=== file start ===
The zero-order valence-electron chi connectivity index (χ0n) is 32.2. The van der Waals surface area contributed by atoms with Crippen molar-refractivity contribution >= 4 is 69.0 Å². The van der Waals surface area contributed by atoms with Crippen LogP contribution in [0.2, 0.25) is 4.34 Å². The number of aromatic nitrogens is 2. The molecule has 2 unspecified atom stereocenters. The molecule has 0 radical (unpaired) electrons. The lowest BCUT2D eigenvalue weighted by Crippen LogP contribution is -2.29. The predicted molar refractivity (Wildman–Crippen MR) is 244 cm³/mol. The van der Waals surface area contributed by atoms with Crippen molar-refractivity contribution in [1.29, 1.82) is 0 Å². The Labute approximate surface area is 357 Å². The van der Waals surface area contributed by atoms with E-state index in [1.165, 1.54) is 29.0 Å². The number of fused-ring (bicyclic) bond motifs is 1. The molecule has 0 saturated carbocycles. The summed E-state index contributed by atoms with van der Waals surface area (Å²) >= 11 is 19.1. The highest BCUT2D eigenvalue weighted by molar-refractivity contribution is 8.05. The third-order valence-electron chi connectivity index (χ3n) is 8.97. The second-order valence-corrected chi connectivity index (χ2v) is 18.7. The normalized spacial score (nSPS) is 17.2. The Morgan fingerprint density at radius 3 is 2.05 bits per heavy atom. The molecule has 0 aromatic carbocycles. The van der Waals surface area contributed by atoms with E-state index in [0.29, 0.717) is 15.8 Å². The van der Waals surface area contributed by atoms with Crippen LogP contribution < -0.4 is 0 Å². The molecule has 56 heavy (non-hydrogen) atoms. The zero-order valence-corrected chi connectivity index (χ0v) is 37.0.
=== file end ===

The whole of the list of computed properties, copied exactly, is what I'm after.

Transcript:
The zero-order valence-electron chi connectivity index (χ0n) is 32.2. The van der Waals surface area contributed by atoms with Crippen molar-refractivity contribution >= 4 is 69.0 Å². The van der Waals surface area contributed by atoms with Crippen LogP contribution in [0.2, 0.25) is 4.34 Å². The number of aromatic nitrogens is 2. The molecule has 2 unspecified atom stereocenters. The molecule has 0 radical (unpaired) electrons. The lowest BCUT2D eigenvalue weighted by Crippen LogP contribution is -2.29. The predicted molar refractivity (Wildman–Crippen MR) is 244 cm³/mol. The van der Waals surface area contributed by atoms with Crippen molar-refractivity contribution in [1.29, 1.82) is 0 Å². The Labute approximate surface area is 357 Å². The van der Waals surface area contributed by atoms with E-state index in [1.165, 1.54) is 29.0 Å². The number of fused-ring (bicyclic) bond motifs is 1. The molecule has 0 saturated carbocycles. The summed E-state index contributed by atoms with van der Waals surface area (Å²) >= 11 is 19.1. The highest BCUT2D eigenvalue weighted by molar-refractivity contribution is 8.05. The third-order valence-electron chi connectivity index (χ3n) is 8.97. The second-order valence-corrected chi connectivity index (χ2v) is 18.7. The normalized spacial score (nSPS) is 17.2. The Morgan fingerprint density at radius 3 is 2.05 bits per heavy atom. The molecule has 0 aromatic carbocycles. The van der Waals surface area contributed by atoms with E-state index in [0.29, 0.717) is 15.8 Å². The van der Waals surface area contributed by atoms with Crippen LogP contribution < -0.4 is 0 Å². The molecule has 56 heavy (non-hydrogen) atoms. The zero-order valence-corrected chi connectivity index (χ0v) is 37.0.